classification
Title: inconsistency in list-generator comprehension with yield(-from)
Type: behavior Stage: test needed
Components: Interpreter Core Versions: Python 3.5, Python 3.4
process
Status: open Resolution:
Dependencies: Superseder:
Assigned To: Nosy List: ezio.melotti, gcewing, hakril, ncoghlan, vstinner
Priority: normal Keywords:

Created on 2014-07-11 23:06 by hakril, last changed 2014-07-21 20:12 by vstinner.

Messages (5)
msg222811 - (view) Author: Clement Rouault (hakril) * Date: 2014-07-11 23:06
Will playing with generators and `yield from` I found some inconsistency.

list comprehension with yield(-from) would return a generator.
generator comprehension would yield some None in the middle of the expected values.

Examples:
    l = ["abc", range(3)]
    g1 = [(yield from i) for i in l]
    print(g)
    <generator object <listcomp> at 0x7f5ebd58b690>
    print(list(g))
    ['a', 'b', 'c', 0, 1, 2]  # this result is super cool !

    g2 = ((yield from i) for i in l)
    print(g2)
    <generator object <genexpr> at 0x7f5ebd58b6e0>
    print(list(g2))
    ['a', 'b', 'c', None, 0, 1, 2, None]


For `g1`: it returns a generator because the listcomp contains a `yield from`.

For `g2` it append None because it yield the return value of `yield from i`.
It could be rewritten as:
    def comp(x):
        for i in x:
            yield (yield from i)
msg222877 - (view) Author: Ezio Melotti (ezio.melotti) * (Python committer) Date: 2014-07-12 20:08
There seem to be two issues here:

> list comprehension with yield(-from) would return a generator.

This is somewhat surprising, and I'm not sure it's expected/documented.
The example you provided seems to behave reasonably, so I don't think we should change the behavior (unless there is some actual bug in similar example).  If anything, we could document this, but I'm not sure if it's worth doing it and where could be added.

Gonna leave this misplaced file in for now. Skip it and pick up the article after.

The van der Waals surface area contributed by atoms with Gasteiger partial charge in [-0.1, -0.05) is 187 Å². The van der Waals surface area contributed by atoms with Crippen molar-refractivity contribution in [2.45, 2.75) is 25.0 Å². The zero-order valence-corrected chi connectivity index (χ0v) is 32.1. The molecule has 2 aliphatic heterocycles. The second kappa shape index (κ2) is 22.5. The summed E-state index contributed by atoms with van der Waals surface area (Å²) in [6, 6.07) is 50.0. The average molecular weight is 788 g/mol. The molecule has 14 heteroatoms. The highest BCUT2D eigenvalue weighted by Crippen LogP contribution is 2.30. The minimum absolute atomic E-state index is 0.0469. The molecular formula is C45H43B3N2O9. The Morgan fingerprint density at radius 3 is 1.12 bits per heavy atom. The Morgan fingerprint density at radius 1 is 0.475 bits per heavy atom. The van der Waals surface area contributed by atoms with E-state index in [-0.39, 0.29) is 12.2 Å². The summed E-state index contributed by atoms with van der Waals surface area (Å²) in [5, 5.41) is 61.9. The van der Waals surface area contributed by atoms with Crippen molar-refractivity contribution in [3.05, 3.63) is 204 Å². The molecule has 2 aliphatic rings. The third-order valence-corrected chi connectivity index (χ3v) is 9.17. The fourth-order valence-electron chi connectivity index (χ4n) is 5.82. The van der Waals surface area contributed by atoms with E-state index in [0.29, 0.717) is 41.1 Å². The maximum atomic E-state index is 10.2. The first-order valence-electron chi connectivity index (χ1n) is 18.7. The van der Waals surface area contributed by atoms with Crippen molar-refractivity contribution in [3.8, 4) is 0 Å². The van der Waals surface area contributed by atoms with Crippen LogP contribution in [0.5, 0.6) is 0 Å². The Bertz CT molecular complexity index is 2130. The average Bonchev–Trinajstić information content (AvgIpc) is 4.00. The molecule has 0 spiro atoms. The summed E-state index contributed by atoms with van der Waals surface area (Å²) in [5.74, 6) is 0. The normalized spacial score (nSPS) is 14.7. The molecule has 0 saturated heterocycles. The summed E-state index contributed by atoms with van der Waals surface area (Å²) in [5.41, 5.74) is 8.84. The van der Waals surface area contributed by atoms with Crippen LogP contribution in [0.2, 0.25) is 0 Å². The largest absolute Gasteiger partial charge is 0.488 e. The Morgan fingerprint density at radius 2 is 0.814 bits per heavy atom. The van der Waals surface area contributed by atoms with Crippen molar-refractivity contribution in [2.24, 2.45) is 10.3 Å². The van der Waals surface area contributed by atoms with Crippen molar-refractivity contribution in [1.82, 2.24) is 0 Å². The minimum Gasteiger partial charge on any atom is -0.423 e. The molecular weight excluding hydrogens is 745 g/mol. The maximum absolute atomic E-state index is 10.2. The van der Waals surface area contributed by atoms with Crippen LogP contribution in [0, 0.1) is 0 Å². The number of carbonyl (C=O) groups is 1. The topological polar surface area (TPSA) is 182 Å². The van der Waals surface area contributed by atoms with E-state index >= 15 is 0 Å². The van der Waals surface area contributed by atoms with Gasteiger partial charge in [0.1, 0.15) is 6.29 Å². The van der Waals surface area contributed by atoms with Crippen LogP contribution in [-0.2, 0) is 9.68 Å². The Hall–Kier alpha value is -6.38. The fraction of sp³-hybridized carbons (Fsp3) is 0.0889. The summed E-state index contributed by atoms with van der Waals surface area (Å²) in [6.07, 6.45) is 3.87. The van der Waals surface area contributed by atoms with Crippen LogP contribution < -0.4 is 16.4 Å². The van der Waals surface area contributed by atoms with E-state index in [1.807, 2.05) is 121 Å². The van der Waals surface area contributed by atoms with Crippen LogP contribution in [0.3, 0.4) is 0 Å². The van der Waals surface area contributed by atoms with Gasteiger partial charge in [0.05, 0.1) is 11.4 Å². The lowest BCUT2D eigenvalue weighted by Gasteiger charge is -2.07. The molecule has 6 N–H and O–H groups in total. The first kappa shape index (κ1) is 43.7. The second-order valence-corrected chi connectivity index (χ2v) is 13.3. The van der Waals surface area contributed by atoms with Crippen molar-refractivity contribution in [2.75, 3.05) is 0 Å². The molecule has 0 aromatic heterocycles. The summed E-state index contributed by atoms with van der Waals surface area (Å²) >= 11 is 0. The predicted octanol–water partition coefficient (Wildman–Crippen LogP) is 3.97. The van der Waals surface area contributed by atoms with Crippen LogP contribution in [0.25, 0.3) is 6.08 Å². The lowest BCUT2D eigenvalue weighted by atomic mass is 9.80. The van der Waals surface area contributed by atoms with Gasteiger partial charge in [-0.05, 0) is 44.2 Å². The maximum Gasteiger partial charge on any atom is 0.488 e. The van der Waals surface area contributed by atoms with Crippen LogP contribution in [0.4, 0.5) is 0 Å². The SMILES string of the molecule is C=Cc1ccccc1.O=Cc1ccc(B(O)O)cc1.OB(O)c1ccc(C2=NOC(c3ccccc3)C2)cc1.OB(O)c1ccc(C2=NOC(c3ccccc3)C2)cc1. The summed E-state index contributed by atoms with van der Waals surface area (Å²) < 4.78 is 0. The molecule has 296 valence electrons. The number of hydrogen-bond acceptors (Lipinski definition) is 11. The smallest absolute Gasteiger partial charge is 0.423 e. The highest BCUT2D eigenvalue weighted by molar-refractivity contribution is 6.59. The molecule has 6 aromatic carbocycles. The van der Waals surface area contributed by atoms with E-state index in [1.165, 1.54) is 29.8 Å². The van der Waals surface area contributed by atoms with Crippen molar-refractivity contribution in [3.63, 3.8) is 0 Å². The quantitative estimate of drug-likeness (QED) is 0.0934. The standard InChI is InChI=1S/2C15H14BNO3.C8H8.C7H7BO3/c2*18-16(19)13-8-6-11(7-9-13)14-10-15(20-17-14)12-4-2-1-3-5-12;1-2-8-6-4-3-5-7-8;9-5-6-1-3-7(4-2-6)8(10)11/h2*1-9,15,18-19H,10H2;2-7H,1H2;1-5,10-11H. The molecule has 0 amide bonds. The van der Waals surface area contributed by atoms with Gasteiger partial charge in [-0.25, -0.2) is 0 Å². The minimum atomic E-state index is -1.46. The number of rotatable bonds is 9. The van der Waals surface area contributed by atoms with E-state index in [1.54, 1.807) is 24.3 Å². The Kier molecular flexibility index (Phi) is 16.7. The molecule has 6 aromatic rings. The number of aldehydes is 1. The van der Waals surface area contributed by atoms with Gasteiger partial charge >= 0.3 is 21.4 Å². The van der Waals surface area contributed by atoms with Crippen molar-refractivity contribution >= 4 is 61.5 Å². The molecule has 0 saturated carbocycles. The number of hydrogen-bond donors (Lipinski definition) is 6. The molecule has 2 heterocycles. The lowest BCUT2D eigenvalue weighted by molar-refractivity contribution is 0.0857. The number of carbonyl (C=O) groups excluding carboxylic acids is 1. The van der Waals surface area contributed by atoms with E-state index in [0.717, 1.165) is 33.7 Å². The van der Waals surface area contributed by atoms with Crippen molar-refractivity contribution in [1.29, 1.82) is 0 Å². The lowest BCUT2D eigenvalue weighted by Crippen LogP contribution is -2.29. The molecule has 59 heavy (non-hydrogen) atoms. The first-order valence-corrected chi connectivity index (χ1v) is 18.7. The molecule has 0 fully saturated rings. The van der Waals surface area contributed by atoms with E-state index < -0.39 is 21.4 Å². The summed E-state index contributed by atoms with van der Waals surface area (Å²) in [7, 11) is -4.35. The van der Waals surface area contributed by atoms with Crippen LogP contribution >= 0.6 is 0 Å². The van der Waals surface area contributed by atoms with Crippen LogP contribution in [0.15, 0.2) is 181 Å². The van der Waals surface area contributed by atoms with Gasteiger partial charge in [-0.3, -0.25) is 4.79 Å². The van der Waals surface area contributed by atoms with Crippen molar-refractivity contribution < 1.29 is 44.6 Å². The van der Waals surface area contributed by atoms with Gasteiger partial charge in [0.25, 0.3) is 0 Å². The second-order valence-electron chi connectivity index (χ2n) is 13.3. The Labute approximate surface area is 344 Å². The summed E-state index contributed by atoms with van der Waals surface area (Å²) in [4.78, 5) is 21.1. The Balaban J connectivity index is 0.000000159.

> generator comprehension would yield some None in the middle
> of the expected values.

This also seems expected, and the behavior is consistent with the equivalent generator function.
msg222898 - (view) Author: Nick Coghlan (ncoghlan) * (Python committer) Date: 2014-07-13 01:19
It's a side effect of the hidden closure that provides the new scope for the iteration variable - that's an ordinary function object, so using yield or yield from turns it into a generator expression instead. Generator expressions are already generators, so using yield or yield from just adds more yield points beyond the implied ones.

I've never figured out a good way to document it - it's a natural consequence of the comprehension's closure. An explicit mention in the reference docs for comprehensions may be worth adding.
msg223026 - (view) Author: Clement Rouault (hakril) * Date: 2014-07-14 13:16
I found something else, I think it worth mentioning it.

This side-effect allows to create generators that return other values that None. And the CPython's behavior is not the same for all versions:

    >>> {(yield i) : i for i in range(2)}
    <generator object <dictcomp> at 0x7f0b98f41410>
    >>> list(_)
    # python3.(3,4,5)
    [0, 1]
    # python3.2
    [0, 1, {None: 1}] #  python3.2 appends the generator's return value.
msg223605 - (view) Author: STINNER Victor (vstinner) * (Python committer) Date: 2014-07-21 20:12
> For `g1`: it returns a generator because the listcomp contains a `yield from`.

IMO it's a bug: [... for ... in ...] must create a list.
History
Date User Action Args
2014-07-21 20:12:38vstinnersetmessages: + msg223605
2014-07-21 20:11:38vstinnersetnosy: + vstinner
2014-07-19 09:07:46terry.reedysetstage: test needed
2014-07-19 09:07:37terry.reedysetversions: - Python 3.2, Python 3.3
2014-07-14 13:16:08hakrilsetmessages: + msg223026
versions: + Python 3.2, Python 3.3
2014-07-13 01:19:13ncoghlansetmessages: + msg222898
2014-07-12 20:08:22ezio.melottisetnosy: + gcewing, ncoghlan, ezio.melotti

messages: + msg222877
versions: + Python 3.4
2014-07-11 23:06:27hakrilcreate